When we went into the museum it was a beautiful, warm day. When we came out it was still warm, but there was such a wind it was hard to keep standing – probably the first time I was ever glad to be heavier than most! I only drove 245 km. but was so tired we stopped early. The wind was blowing west to east, and since I was going south it was blowing against us, and I battled every bit. My shoulders and hands were actually aching.

Today was the second time I have driven in a dust storm. It made me think of the “Dirty Thirties” The fields had been harvested, and I think fall wheat planted, so of course the soil would blow! The sun was shining, but the air was brown!

We saw many large herds of beef cattle. In fact, we have only seen one herd of dairy cows, and that was in Saskatchewan. Of course there were lots of oil wells working, with cattle eating all around them! We also saw a machine that looked like some kind of harvester, but instead of grain coming out, it was rutabagas! There were huge trucks, piled high with them!

Lloyd was reluctant to make this trip across Canada, but now he is really glad we did. He said he had no idea there were areas of ‘badlands’, hoodoos etc. here in Canada. He had always thought they were just in the U.S. I feel the same way. It has been great.

Tomorrow we are crossing into Montana. We will probably reach our winter home by the weekend.

 

 

 

 

DAY SEVEN – OCTOBER 16

We loved our travel today. It was great driving, with only challenges in Regina and Medicine Hat. In Regina they are building a ring road, so we had the construction challenge added to traffic.

What a variety of landscapes – land so flat, that fields go as far as the eye can see, rolling hills and the amazing gorges and hoodoos around Drumheller. We were wondering how anyone could decided where to start when working in the fields, and how many seeders in the spring and combines in the fall would be needed.

There are a few of the old grain elevators we have all seen in pictures, but mostly they are huge steel granaries. Most of the harvesting seems to be finished.

Of course there are lots of oil wells here in Alberta. It looks neat to see oil wells pumping in a field that has a herd of beef cattle. For the first we saw solar panels and wind mills, but nothing like we see in the U.S.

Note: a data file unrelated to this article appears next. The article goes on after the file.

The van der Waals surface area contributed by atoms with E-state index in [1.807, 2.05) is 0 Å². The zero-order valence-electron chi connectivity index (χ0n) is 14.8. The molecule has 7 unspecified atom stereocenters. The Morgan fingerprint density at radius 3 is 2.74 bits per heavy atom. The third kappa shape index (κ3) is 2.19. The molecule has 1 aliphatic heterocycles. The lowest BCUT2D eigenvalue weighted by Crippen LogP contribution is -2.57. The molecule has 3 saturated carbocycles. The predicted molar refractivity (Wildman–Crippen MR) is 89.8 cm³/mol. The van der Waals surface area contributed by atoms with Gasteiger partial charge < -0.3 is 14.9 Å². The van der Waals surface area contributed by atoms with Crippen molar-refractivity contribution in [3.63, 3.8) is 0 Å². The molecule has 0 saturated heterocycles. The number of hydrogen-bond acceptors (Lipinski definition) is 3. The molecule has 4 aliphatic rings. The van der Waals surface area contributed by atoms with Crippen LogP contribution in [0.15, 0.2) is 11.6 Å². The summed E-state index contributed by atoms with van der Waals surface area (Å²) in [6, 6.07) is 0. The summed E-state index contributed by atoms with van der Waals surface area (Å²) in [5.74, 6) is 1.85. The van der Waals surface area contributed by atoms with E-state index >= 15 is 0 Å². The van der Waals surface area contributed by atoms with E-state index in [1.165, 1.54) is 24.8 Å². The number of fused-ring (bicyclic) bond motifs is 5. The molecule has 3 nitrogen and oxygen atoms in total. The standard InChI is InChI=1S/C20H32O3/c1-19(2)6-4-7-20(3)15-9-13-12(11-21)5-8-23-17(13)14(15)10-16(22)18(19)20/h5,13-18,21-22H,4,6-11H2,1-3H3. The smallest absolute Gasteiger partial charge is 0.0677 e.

Lloyd is sure we have been seeing swans, but I am sure they are snow geese. Regardless there were a lot flying today, and standing around water holes. Of course there were lots of Canada Geese and ducks. We also have seen a bird I can’t identify. It is a bit bigger than a crow, black and the wings have a lot of white when lifting off.

There seems to be a lot of mineral that looks like salt, around water holes, and we passed an operation at one place that seem to be ‘harvesting ‘ it. I am going to have to do some research.

We did not intend to be in Drumheller tonight, but between gaining (losing?) another hour, and the scarcityof motels, I just kept driving – over 800 km.! Our challenge is to find a place that allows pets. One actually accepted dogs, but not cats!

Tomorrow we plan on spending a long time in the dinosaur museum. I’d love to be able to go out to the sites and see the bones embedded in the rocks. My mind may want to, my body refuses!

We will putter around here for a while, then head toward the south of Alberta.

There just are no words to describe what we have seen this last week, and especially today. What a magnificent country we live in.

 

DAY 6, OCTOBER 15

FINALLY OUT OF ONTARIO

When your body time is still on home time, you tend to get up early – new time. So early, in fact, we were on the road shortly after 7 ! After two more hours we finally entered Manitoba.

We started out with the temperature at -7. There was a frost fog, with all the trees and branches coated in white, and a bit of fog. Later on we came to REAL fog. and crept along very slowly for quite a while. But eventually it turned into a great day, with the temperatures going up to 15.

We were both surprised that Manitoba is as flat as it is. For some reason we both thought it would be like our part of Ontario. Instead it was more prairie. There were lots of fields already harvested, with straw piled in huge, long stacks. Some of the corn is harvested. There was no work being done. Most farmers don’t work on Sunday – reasons could be religious, tradition or just the need of a day off to spend with family and friends.